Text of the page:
The older bourbon succumbs to the unbridled alcohol of the younger whiskies in the blend. Upon first sniff, this completely singed my nose hairs, which is a highly unpleasant feeling and one that doesn’t make you eager to subject your delicate tastebuds to. This causticity renders the whole experience – from first sniff to final swallow – wholly unpleasant. I felt like I was drinking something rawer, less aged, and much cheaper.
Overall, I am big fan of finished “bourbons.” I will admit that before tasting this, I have paid $125 for a 10-year MGP bourbon finished in Cabernet Sauvignon barrels for 6 months finished and bottled from a place in California. It is very, very good.
The Bardstown Bourbon Company bills themselves as the first Napa Valley style destination on the Kentucky Bourbon Trail. The Bardstown Bourbon Collaborative Series #1 is a sourced Tennessee Bourbon finished in Phifer Pavitt Reserve Cabernet Sauvignon barrels from Napa Valley for 19 months. Certainly makes sense for a Napa style destination.
The Bardstown Bourbon Company bills themselves as the first Napa Valley style destination on the Kentucky Bourbon Trail. The Bardstown Bourbon Fusion Series #1 represents the distillery’s first Kentucky Straight Bourbon Whiskey and is a collaboration of their distillery, beverage and culinary teams. This is a blend of 3 different bourbons. Two of the bourbons, making up 60% of the blend are, from Bardstown Bourbon Company and are just over two years old. The remaining 40% of the blend is a sourced bourbon from Kentucky that is over 11 years old.
The Bardstown Bourbon Company (BBCo), 1500 Parkway Drive, is announcing the release of its first Kentucky Straight Bourbon Whiskey, Bardstown Bourbon Fusion Series #1. The product is a blend of Bardstown Bourbon Company’s estate-made, two-year-old wheat and high-rye bourbons, with an 11-year-old sourced Kentucky bourbon. Bardstown Bourbon Fusion Series #1 is the result of a collaboration of the company’s expert distilling, beverage and culinary teams working together to develop an exceptionally smooth, yet complex pour.
Bardstown, KY (September 13, 2017) – The Bardstown Bourbon Company (“BBCo”) and Copper & Kings American Brandy Company (“C&K”) announced today the release of “Collabor&tion,” two distinct products made with 10-year-old straight bourbon whiskey – one finished in Copper & Kings’ American Brandy barrels and the other in Muscat Mistelle barrels, for more than 18 months in the Copper & Kings basement maturation cellar. The project is intended to embody the spirit of friendship and partnership, and celebrates great craftsmen working together to produce exceptional products as kindred spirits.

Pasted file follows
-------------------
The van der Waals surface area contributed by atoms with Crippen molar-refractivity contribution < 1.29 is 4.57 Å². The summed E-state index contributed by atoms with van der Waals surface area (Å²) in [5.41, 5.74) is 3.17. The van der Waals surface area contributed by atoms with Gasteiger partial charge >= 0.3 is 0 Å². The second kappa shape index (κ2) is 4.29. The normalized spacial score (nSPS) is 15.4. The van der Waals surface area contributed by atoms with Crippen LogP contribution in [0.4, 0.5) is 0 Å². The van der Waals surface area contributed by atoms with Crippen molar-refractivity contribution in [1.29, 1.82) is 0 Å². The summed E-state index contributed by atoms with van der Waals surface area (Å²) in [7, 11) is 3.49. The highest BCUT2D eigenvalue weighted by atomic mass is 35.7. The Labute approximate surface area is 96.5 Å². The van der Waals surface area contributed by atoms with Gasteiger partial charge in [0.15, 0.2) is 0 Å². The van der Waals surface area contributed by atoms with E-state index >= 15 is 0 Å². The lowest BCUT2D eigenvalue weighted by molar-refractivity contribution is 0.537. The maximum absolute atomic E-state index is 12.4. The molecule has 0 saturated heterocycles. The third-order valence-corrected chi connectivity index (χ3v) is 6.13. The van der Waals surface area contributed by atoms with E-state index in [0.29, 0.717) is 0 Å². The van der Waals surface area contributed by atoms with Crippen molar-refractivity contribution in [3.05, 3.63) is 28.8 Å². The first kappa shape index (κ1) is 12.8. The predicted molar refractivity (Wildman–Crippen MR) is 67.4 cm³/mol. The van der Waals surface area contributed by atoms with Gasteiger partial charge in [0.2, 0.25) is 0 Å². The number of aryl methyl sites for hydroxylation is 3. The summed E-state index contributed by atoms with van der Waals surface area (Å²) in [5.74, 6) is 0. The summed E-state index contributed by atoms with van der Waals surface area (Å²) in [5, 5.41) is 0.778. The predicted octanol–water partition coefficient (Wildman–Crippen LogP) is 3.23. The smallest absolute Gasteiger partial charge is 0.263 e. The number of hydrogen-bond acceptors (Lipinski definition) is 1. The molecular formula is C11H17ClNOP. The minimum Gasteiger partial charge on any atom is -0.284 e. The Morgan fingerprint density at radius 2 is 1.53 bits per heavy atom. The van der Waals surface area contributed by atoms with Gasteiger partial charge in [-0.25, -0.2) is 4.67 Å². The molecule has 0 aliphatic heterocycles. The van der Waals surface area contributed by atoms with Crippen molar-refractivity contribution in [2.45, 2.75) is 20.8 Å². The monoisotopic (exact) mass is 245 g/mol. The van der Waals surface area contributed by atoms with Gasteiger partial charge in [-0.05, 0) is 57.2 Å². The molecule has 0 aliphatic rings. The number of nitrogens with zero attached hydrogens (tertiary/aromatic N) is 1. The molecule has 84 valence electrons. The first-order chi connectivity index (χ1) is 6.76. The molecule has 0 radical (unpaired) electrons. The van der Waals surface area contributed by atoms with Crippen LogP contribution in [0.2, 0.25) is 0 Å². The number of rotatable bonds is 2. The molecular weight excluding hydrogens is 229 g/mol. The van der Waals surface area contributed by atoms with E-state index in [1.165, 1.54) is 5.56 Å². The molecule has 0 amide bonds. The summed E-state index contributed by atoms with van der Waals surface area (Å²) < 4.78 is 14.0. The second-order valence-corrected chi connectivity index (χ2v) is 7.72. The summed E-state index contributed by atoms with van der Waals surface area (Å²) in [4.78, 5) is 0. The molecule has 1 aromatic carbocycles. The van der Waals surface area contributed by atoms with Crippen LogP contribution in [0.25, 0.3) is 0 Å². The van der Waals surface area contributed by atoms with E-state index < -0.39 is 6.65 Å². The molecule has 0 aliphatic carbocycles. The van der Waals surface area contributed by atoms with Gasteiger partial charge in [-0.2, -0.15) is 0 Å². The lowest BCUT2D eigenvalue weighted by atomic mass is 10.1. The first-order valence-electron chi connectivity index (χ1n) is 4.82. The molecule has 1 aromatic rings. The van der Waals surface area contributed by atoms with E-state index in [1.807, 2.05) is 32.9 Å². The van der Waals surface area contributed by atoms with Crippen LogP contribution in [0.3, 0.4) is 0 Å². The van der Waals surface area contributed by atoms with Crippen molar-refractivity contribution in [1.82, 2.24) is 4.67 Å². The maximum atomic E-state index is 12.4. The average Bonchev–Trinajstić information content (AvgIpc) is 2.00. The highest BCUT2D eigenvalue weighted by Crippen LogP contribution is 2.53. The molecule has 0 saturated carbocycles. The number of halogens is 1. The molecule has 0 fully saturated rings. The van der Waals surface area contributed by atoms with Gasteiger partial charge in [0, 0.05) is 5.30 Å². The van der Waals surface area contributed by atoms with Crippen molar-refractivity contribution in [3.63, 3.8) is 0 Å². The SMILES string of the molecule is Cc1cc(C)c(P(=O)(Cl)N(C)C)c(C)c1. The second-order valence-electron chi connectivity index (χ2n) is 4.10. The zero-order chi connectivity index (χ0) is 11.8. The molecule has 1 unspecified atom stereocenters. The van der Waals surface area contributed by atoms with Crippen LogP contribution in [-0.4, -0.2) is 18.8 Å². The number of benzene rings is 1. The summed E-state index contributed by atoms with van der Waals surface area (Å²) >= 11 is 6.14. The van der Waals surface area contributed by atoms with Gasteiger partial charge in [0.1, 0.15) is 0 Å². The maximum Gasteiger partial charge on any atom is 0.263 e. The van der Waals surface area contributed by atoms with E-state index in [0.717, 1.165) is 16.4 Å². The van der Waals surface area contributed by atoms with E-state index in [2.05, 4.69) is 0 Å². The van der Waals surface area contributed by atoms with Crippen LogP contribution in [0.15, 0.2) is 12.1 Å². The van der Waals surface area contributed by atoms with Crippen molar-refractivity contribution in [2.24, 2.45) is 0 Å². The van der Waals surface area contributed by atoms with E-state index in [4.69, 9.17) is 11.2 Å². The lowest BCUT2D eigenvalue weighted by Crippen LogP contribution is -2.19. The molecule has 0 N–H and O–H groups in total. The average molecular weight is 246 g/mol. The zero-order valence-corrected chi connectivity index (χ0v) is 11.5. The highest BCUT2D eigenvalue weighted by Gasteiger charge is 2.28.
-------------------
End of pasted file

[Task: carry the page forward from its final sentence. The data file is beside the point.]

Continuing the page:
(St. Louis) April 4, 2016 – Luxco announced today the company has finalized plans to build a distillery, located in Nelson County, Kentucky. Luxco has chosen to build the distillery on a 70-acre site off state highway KY-245 in the heart of Bardstown and Bourbon Capital of the World. The company announced preliminary plans for the distillery in late 2015, and the distillery is expected to be fully operational by late 2017.
Construction on the project will begin in the summer of 2016. Buzick Construction has been awarded the contract for the project. When finished, the distillery will be approximately 18,000 square feet, have six barrel warehouses and will employ an estimated 34 people. In addition, the distillery will feature a tasting room and event space and will offer visitors a new stop on the Kentucky Bourbon Trail.
“We are looking forward to building the distillery on this scenic property and in such a central location in Bardstown,” says David Bratcher, President and COO of Luxco. “We intend the distillery to be a welcoming stop for those visiting the Kentucky Bourbon Trail and we are excited to bring our bourbon experience and brands to Nelson County.”
Straight out of the bottle this bourbon’s inviting nose led me to jump in and taste, which was a small mistake. It was surprisingly oaky and tannic, especially for a 13-year-old. So, I poured a little more and abandoned it for about 20 minutes to let it open up, and it did. The oak returned, but cloaked in brown sugar, and the tannin nearly disappeared save for the finish—and not much of it there either. It’s a delightful whiskey all around; a fine example of what the team at this venerable distillery has learned over 85 years.